We’ve experienced more than our fair share of sorrow and loss since the pandemic began. Unfortunately, one type of grief that people are feeling is “disenfranchised” grief which refers to a loss that’s not openly acknowledged, socially mourned or publicly supported.
One of the most challenging parts of experiencing disenfranchised grief is the lack of support from others that you had hoped to count on.
When I said goodbye to my beautiful girl, Cali, who was almost 17 years old, people made comments such as:
- She lived a long life.
- You can always get another dog.
- Cali wouldn’t want you to feel sad.
- How are you? (Meaning “are you done with your grief yet?”)
The truth is that none of those remarks were helpful; in fact, they often hurt and made me angry.
Here are some suggestions of things that helped me maneuver through the loss of Cali:
- Travel At Your Speed. I know people who immediately removed any sign of their deceased dog from their house, while others are slower to do so, if at all. I deliberately slowed myself down. I did a combination, as there were some things I didn’t want to see daily and others I removed, packed up, donated on a phased basis, totally trusting my emotions on what felt right. Just because someone does something a certain way doesn’t mean you need to do it the same. Everyone experiences grief differently.
- Ask For It. Most people have no idea how to support you. We’re never taught in school the “correct” responses to grief. We learn in life how to respond. Some reactions are cultural, some religious, some intuitive, and some familial. People are often uncomfortable with grief and really and honestly don’t know the “best” things to say to you. They may say what they think is right, and it may hit a nerve with you. Let it go. Be specific and ask people for what you need. If you need professional help, get it. Whatever it takes to make you feel better.
- Don’t Take Things Personally. For example, I held Cali’s memorial service outside on a very cold evening in March with 20 attendees. As I was eulogizing her, one of my neighbors started complaining about the cold. I admit that I got angry with him due to the inappropriate timing of his comment. After all, if this were a human’s funeral, he wouldn’t have spoken loudly to the crowd about the temperature. It took me a while to let it go and realize it wasn’t intentional.
- Keep Your Options to Yourself. People, although well-meaning, will talk to you about getting another dog and make their opinion known. They might speak to you about a puppy, adult dog, or a rescue. They might even tell you to hurry up and get another dog, so you don’t feel so sad. That’s what I experienced. No dog will ever replace Cali. Nor should it! The truth is that no dog will ever replace the dog you said goodbye to. It’s a new relationship, and each dog has its own personality. People get uncomfortable seeing you sad, and they believe the best way to fix it is to get another dog… the sooner, the better. Move at your own pace. Don’t let others rush you. If it’s a month later and that feels right to you, so be it. If you want to take a year or longer, that’s your choice, too. Remember, this isn’t like getting another pair of shoes you need to replace; this is a relationship that will last a very long time and shouldn’t be taken lightly. You want your mindset to be in the best place.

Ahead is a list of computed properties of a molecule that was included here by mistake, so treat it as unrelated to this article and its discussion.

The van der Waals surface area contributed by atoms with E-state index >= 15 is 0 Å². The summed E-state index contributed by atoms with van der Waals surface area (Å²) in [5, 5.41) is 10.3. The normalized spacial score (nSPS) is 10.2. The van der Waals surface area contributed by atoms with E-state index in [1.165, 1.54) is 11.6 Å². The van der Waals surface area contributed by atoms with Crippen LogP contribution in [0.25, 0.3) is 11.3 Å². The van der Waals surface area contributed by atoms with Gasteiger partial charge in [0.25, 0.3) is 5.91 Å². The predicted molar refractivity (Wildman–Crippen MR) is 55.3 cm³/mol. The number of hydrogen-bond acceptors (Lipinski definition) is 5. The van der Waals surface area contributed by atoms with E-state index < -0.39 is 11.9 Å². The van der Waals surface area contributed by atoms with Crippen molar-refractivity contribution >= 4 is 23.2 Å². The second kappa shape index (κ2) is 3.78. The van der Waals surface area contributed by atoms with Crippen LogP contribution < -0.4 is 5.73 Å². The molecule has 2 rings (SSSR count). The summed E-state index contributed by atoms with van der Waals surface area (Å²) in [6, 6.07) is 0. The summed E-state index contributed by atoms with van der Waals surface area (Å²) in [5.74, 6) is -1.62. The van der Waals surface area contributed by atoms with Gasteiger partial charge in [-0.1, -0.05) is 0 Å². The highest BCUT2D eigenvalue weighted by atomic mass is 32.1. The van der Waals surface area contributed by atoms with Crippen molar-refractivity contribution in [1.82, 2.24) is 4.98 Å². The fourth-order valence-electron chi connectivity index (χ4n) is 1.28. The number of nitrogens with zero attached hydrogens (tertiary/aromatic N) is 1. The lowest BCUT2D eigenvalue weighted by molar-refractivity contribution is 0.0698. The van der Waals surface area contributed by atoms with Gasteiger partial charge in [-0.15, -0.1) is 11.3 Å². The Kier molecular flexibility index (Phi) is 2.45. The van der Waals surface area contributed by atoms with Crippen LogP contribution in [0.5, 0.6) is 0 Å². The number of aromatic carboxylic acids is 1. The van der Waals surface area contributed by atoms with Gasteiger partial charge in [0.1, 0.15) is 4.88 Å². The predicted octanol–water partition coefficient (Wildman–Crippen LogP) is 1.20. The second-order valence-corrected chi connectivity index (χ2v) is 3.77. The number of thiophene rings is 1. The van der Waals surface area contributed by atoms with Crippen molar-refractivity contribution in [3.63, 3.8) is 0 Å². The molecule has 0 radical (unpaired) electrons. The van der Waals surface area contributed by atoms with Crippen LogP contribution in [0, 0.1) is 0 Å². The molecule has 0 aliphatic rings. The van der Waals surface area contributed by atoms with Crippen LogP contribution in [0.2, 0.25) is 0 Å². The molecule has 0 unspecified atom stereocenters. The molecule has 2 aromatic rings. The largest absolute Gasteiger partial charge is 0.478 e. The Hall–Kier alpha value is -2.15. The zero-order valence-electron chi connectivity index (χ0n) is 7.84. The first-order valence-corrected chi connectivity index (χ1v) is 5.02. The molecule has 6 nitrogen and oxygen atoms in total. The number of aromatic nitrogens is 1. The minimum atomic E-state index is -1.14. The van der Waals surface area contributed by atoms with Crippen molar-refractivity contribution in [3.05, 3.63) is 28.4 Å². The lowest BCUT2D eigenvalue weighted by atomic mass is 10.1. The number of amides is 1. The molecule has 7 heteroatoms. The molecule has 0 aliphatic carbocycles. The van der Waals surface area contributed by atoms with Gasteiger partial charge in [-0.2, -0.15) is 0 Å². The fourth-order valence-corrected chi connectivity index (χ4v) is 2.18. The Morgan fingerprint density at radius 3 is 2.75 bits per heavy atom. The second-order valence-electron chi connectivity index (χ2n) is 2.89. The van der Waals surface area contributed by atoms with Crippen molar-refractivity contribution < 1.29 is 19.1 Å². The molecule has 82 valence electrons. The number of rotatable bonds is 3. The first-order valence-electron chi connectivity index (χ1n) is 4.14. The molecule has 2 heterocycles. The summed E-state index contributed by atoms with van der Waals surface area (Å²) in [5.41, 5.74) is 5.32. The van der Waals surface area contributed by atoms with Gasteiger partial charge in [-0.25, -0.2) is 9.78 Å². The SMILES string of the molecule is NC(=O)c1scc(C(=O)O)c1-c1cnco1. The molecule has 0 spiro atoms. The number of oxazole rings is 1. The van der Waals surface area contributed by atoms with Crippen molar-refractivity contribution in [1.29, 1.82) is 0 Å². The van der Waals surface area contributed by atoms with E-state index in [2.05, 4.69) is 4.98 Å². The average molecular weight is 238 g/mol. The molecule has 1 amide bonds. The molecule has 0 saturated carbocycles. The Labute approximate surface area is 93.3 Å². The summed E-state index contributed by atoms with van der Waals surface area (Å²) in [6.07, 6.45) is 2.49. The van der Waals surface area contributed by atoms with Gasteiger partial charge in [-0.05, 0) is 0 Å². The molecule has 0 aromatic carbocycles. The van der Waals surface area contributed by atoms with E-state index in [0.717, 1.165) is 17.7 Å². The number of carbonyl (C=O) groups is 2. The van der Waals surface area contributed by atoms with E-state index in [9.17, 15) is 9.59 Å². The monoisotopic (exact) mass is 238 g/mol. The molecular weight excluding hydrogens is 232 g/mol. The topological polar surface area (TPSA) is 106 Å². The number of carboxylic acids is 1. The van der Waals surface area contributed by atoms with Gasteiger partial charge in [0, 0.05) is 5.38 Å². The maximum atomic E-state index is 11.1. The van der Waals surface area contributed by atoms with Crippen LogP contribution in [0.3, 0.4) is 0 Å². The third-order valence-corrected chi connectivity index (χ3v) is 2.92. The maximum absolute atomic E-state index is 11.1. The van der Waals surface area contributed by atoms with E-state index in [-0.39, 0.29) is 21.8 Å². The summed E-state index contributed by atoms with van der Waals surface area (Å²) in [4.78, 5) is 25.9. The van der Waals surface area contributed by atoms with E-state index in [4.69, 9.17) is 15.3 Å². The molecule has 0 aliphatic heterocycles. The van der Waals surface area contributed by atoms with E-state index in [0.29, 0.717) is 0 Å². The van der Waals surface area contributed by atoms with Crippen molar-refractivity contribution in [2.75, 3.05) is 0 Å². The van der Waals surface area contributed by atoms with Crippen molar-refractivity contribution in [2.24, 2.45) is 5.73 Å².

- Be Selfish. Going through any loss is emotionally exhausting and draining. When my Dad passed away, I had major sweet cravings, which is not good. Sugar sends my emotions flying high and then plunges, leaving me sadder. This time, I made a point to eat healthier, exercise more, and ensure 8 hours of sleep. Thank goodness for my walks which were my saving grace! I was also very protective of myself and where I spent my time. I stayed away from negative, unsupportive people as I didn’t want my energy dragged down further. Instead, I gravitated towards people that uplifted me or spent quiet alone time. Be patient with yourself. Be kind to yourself. It’s ok to have all sorts of feelings of sadness, anger, disappointment, and so many others. I find from my research that the grievers who ignore these feelings often end up with more significant physical and psychological problems than if they had been present to their emotions initially.
At this point, I feel so much more grounded and stronger than ever before. In fact, I am starting to think about bringing another dog into my life. I know that when the time is right, I’ll be so excited to welcome my next four-legged family member into my life.
Remember, if we didn’t love so deeply, we wouldn’t grieve so deeply.
I am sending you much love during this sad time. May your dog’s memory be a blessing to you always. ❤️
For more resources, please visit The Forever Cali Project.
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